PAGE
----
• Emendo: A new CapPlan capacity planning software to help hospitals forecast demand. This helps manage doctor/nursing staffing and workflow in emergency rooms, operating rooms, and inpatient and outpatient centers.

• INROnline: This web-based program allows people on blood thinners to monitor and manage their condition through the web. Users use a standard finger prick test, enter their results online to get immediate treatment advice that includes dose management.

• Matakina Technologies: The Company’s Volpara software helps clinicians analyze mammograms with greater accuracy, improving early detection, reducing false positives, and allowing for personalized screening plans.

• Mesynthes: Endoform Infection Control is an easy-to-apply tissue regeneration patch that can be used inside or outside the body to promote faster healing and prevents infections.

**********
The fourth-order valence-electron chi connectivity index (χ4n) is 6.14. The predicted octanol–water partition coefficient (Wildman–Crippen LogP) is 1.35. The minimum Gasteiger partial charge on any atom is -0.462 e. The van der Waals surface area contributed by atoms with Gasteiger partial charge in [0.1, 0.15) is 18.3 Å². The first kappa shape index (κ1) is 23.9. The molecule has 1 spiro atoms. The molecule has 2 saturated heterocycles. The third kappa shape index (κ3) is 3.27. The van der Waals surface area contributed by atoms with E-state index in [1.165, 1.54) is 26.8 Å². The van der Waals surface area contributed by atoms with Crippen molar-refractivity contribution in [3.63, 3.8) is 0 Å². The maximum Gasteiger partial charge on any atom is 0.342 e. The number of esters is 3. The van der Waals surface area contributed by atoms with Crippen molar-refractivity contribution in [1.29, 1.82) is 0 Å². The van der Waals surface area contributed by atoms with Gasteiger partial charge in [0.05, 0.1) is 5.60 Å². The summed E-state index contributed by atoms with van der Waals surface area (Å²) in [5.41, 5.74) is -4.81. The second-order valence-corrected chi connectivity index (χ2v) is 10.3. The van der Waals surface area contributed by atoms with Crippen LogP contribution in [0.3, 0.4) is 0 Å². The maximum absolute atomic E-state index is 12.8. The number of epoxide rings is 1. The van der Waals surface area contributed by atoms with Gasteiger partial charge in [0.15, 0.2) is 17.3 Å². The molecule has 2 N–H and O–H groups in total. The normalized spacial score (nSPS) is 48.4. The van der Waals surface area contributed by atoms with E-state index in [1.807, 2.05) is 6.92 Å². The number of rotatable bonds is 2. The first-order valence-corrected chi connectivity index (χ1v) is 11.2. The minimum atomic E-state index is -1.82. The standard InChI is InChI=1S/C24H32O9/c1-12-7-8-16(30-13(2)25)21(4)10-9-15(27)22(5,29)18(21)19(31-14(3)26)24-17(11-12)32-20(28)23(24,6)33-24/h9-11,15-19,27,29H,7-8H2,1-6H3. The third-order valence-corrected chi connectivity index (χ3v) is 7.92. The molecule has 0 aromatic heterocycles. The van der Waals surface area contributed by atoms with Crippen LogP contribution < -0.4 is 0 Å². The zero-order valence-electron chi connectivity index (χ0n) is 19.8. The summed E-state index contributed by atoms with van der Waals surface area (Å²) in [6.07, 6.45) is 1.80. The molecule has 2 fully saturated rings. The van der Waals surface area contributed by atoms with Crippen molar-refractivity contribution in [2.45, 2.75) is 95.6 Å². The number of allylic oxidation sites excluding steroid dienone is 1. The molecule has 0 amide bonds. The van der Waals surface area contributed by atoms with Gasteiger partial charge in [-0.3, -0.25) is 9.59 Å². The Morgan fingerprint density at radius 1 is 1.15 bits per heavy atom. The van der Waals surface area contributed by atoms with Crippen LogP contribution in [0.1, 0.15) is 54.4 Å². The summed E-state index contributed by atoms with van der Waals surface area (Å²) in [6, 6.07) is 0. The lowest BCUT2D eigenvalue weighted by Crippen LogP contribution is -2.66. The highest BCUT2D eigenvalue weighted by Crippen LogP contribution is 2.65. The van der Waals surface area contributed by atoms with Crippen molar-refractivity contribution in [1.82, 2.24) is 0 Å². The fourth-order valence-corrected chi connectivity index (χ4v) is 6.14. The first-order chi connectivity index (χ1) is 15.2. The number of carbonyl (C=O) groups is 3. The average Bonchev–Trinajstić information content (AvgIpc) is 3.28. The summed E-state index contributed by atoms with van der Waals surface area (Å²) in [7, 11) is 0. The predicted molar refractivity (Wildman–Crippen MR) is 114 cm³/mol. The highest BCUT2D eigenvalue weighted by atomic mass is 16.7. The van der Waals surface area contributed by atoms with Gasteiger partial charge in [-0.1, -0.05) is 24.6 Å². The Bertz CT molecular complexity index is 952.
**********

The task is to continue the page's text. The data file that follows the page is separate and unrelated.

• Pictor: The Company’s PictArray test kits deliver diagnostic results for Rheumatoid Arthritis and Hepatitis B and C in just two minutes using only one drop of blood. The kits reduce the cost, time, equipment, and training needed to test blood so it is ideal for small, remote clinics as well as large sophisticated labs.

• Simtics: This web-based training program teaches medical students and doctors surgical and clinical procedures without practicing on patients. It uses 3D anatomy and virtual reality simulation to teach and update skills anytime anywhere with a standard PC connected to the internet.

For more information, email Jordan Robinson Agnor at Development Counselors International at, call (212) 725-0707 or cell at 254-631-5517.

State Releases Draft Plan